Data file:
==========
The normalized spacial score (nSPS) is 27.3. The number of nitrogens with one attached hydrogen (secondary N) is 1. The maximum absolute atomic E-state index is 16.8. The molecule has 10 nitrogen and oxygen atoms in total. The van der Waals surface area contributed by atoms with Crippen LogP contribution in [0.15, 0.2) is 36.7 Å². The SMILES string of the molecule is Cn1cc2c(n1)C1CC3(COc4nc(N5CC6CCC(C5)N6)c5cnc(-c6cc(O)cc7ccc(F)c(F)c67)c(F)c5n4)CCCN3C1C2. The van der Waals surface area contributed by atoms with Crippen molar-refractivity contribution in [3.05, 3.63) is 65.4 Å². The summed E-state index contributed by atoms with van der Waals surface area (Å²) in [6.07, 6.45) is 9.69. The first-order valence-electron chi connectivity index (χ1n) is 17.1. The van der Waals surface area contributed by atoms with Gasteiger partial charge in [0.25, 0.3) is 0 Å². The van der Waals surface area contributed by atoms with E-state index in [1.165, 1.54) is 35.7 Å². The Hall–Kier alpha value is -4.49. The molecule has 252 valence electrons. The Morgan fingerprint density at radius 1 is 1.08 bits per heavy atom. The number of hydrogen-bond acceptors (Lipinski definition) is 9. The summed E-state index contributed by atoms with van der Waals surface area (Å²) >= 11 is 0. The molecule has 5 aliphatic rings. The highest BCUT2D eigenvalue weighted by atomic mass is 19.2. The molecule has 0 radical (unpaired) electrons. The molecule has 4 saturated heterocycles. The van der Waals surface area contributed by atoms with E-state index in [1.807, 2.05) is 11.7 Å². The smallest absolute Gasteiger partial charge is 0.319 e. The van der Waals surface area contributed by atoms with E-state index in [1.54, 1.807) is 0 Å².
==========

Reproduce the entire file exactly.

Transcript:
The normalized spacial score (nSPS) is 27.3. The number of nitrogens with one attached hydrogen (secondary N) is 1. The maximum absolute atomic E-state index is 16.8. The molecule has 10 nitrogen and oxygen atoms in total. The van der Waals surface area contributed by atoms with Crippen LogP contribution in [0.15, 0.2) is 36.7 Å². The SMILES string of the molecule is Cn1cc2c(n1)C1CC3(COc4nc(N5CC6CCC(C5)N6)c5cnc(-c6cc(O)cc7ccc(F)c(F)c67)c(F)c5n4)CCCN3C1C2. The van der Waals surface area contributed by atoms with Crippen molar-refractivity contribution in [3.05, 3.63) is 65.4 Å². The summed E-state index contributed by atoms with van der Waals surface area (Å²) in [6.07, 6.45) is 9.69. The first-order valence-electron chi connectivity index (χ1n) is 17.1. The van der Waals surface area contributed by atoms with Gasteiger partial charge in [0.25, 0.3) is 0 Å². The van der Waals surface area contributed by atoms with E-state index in [1.165, 1.54) is 35.7 Å². The Hall–Kier alpha value is -4.49. The molecule has 252 valence electrons. The Morgan fingerprint density at radius 1 is 1.08 bits per heavy atom. The number of hydrogen-bond acceptors (Lipinski definition) is 9. The summed E-state index contributed by atoms with van der Waals surface area (Å²) >= 11 is 0. The molecule has 5 aliphatic rings. The highest BCUT2D eigenvalue weighted by atomic mass is 19.2. The molecule has 0 radical (unpaired) electrons. The molecule has 4 saturated heterocycles. The van der Waals surface area contributed by atoms with E-state index in [1.807, 2.05) is 11.7 Å². The smallest absolute Gasteiger partial charge is 0.319 e. The van der Waals surface area contributed by atoms with E-state index in [1.54, 1.807) is 0 Å².